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Law Educator, Esq.
Law Educator, Esq., Attorney
Category: California Employment Law
Satisfied Customers: 117370
Experience:  JA Mentor -Attorney Labor/employment, corporate, sports law, admiralty/maritime and civil rights law
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I work large US company, where I am expected to travel

Customer Question

I work for a large US company, where I am expected to travel weekly to client locations. I was just assigned to a 2-month project where I will have to travel via flight every week. I just met a doctor last week who confirmed that I am pregnant and in my first trimester. With my morning sickness I am not in a position to travel.
In parallel, I am also interviewing with another group within my company. With this group I can be in a non-consulting role where I don't have to travel; however the interview process is lengthy and will take few more weeks.
a. How do I inform my company that I cannot travel on the project?
b. If I inform my group about my pregnancy, how do I ensure they keep it confidential and do not inform the other group where I am interviewing for internal role (as that may hamper my chances of getting the internal role)?
Submitted: 1 year ago.
Category: California Employment Law
Expert:  Law Educator, Esq. replied 1 year ago.
Thank you for your question. I look forward to working with you to provide you the information you are seeking for educational purposes only.
Pregnancy is considered a condition that qualifies for reasonable accommodation under the Americans with Disabilities Act and also the Family and Medical Leave Act. So you would need to provide information to the employer proving the pregnancy and inability to travel in a report from your doctor and ask the employer for some reasonable accommodation to allow you to do your job. If the employer refuses a reasonable accommodation, then you have a cause of action to file a complaint with the EEOC.
Also, if your employer uses your pregnancy against you to deny you the other position, that would be unlawful discrimination based on your sex and grounds to complain to the EEOC for sexual discrimination and to take action against the employer for that discrimination.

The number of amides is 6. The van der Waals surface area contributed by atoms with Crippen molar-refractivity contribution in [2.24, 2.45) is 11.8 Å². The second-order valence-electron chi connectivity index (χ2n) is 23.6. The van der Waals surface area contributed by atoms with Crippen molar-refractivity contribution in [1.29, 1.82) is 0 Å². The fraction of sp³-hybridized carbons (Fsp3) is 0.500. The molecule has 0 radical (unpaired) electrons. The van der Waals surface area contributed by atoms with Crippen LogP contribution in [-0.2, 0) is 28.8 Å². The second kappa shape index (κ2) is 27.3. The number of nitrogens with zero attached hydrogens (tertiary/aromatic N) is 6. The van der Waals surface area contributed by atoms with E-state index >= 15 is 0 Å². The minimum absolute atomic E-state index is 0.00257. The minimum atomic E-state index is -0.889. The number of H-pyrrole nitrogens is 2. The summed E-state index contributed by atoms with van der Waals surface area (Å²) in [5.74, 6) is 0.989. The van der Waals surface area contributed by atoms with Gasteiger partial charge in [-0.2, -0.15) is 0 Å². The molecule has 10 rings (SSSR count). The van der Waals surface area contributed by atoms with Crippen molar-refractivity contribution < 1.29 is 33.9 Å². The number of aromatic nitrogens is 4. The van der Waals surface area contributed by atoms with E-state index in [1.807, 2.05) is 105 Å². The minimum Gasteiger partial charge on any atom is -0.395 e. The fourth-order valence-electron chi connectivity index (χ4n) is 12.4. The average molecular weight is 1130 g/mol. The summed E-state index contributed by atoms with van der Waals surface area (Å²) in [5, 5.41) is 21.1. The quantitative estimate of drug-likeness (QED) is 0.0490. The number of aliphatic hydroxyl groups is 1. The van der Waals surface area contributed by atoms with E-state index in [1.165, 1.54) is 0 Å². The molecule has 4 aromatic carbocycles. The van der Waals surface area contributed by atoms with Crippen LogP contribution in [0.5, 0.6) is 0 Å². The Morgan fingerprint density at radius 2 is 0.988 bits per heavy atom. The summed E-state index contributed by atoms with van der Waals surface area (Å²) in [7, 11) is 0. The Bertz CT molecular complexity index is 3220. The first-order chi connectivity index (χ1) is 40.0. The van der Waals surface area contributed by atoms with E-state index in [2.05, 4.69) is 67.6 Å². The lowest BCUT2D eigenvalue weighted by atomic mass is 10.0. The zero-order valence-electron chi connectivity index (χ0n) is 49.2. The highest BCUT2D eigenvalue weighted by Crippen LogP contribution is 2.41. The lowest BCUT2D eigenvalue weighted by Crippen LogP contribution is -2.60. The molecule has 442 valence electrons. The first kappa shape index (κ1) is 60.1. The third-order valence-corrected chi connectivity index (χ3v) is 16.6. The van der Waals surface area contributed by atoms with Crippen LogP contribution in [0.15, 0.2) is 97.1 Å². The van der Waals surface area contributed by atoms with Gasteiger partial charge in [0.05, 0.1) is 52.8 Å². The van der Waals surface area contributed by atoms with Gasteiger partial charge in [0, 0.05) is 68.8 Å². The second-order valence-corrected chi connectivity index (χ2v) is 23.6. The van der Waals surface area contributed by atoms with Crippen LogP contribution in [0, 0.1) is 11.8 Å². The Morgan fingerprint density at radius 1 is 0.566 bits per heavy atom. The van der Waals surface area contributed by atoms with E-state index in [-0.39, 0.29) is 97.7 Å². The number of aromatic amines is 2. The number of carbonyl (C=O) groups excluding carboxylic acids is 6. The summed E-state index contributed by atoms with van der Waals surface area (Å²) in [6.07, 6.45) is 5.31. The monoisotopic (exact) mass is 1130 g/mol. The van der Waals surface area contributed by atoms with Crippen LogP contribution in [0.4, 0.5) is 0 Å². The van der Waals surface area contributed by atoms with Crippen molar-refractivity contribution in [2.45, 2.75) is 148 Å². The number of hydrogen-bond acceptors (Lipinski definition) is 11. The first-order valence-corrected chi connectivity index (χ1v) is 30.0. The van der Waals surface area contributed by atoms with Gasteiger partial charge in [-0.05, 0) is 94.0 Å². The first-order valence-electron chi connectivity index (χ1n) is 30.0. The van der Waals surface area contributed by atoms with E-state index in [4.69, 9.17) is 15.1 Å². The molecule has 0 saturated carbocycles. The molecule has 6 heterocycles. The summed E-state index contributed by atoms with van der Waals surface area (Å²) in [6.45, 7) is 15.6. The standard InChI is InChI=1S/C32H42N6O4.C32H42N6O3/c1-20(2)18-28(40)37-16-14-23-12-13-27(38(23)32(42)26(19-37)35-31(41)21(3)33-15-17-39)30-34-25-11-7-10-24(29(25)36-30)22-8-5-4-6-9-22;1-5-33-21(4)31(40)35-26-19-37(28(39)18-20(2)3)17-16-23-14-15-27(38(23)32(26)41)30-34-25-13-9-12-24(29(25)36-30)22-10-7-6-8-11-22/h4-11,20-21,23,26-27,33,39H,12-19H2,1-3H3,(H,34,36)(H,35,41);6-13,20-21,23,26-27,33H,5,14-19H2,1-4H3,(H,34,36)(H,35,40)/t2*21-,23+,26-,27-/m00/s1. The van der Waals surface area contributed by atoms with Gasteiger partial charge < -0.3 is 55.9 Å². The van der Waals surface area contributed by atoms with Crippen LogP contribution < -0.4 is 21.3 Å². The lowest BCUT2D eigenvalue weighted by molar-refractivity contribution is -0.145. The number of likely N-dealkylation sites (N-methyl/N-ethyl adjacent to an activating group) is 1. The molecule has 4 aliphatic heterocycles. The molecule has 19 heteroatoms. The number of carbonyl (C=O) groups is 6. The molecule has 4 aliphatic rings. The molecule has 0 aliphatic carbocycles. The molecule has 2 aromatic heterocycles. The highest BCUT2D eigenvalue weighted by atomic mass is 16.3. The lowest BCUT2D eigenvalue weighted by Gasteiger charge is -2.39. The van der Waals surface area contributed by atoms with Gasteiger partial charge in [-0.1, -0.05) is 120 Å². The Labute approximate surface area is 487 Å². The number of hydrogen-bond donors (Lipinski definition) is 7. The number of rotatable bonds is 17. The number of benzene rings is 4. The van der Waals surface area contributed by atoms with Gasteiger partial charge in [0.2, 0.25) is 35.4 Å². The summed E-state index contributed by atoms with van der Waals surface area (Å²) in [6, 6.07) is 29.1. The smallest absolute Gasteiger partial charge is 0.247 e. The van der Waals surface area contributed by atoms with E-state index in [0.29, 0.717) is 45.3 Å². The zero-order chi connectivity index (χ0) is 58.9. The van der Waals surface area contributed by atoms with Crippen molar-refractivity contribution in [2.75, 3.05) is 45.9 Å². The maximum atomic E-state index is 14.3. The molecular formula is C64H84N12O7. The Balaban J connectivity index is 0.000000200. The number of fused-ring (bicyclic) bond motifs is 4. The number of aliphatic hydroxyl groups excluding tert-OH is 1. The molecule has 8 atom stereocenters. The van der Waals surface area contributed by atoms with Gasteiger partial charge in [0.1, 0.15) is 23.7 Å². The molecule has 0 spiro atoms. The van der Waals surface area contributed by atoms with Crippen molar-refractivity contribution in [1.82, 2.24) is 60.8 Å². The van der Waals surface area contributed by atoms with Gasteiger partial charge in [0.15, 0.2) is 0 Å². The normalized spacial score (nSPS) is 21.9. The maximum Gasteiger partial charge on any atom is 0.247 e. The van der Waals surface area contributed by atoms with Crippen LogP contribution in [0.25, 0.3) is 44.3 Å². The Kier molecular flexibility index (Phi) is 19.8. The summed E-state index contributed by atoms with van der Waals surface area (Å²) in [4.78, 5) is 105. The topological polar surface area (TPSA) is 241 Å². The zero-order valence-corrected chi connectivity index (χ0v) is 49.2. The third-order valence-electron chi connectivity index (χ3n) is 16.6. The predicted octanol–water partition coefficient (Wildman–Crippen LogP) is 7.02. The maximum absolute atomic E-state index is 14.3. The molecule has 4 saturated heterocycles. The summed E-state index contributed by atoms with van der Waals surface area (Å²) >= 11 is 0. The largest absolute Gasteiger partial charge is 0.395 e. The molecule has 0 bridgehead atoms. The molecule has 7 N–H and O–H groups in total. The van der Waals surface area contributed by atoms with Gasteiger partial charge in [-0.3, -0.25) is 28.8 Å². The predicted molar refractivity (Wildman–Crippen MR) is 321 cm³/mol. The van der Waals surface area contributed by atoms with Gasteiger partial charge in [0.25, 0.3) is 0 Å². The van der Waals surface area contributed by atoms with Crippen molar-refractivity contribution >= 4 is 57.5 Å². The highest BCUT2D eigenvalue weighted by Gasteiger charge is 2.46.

So you have legal protections here, but you would need to put your information in writing and make your demands to your employer for accommodation.
Customer: replied 1 year ago.
Thanks so much for your answer. Few clarifying questions:
1) Since the project is about to start and HR is not available, is it ok to verbally update the project team about this situation before I have discussion with the HR?
2) For the internal role, they are still interviewing me, they may not even tell me why they rejected me. Hence it would be best if I don't let them know about my pregnancy before they make their decision on my candidature. Is there any way I can prevent HR from disclosing my pregnancy information to the other group? Can I tell HR that I would like to keep my pregnancy information confidential?
Expert:  Law Educator, Esq. replied 1 year ago.
Thank you for your reply.
You have to make a formal request to your employer for reasonable accommodations to be in compliance with the law. While I understand you are on a time constraint, you can provide the information to your supervisor who is also supposed to notify HR.
Unfortunately, you have to make a choice here to disclose and get your reasonable accommodation or you have to travel as requested by the employer. While you can ask the employer to not disclose the information to the other group, the employer has a legal right to disclose information about an employee that they believe is a legitimate business necessity to disclose.
Customer: replied 1 year ago.
Thank you for your prompt response, this is very helpful. My company is also planning layoffs. Once I send a written letter to my HR informing them of my pregnancy, can they still fire me?
Expert:  Law Educator, Esq. replied 1 year ago.
Thank you for your reply.
It would be discriminatory based on sex and disability to terminate you because of informing them you are pregnant. However, you would bear the burden of proving that the reason for the termination was based on the pregnancy, which could be difficult as you could imagine.

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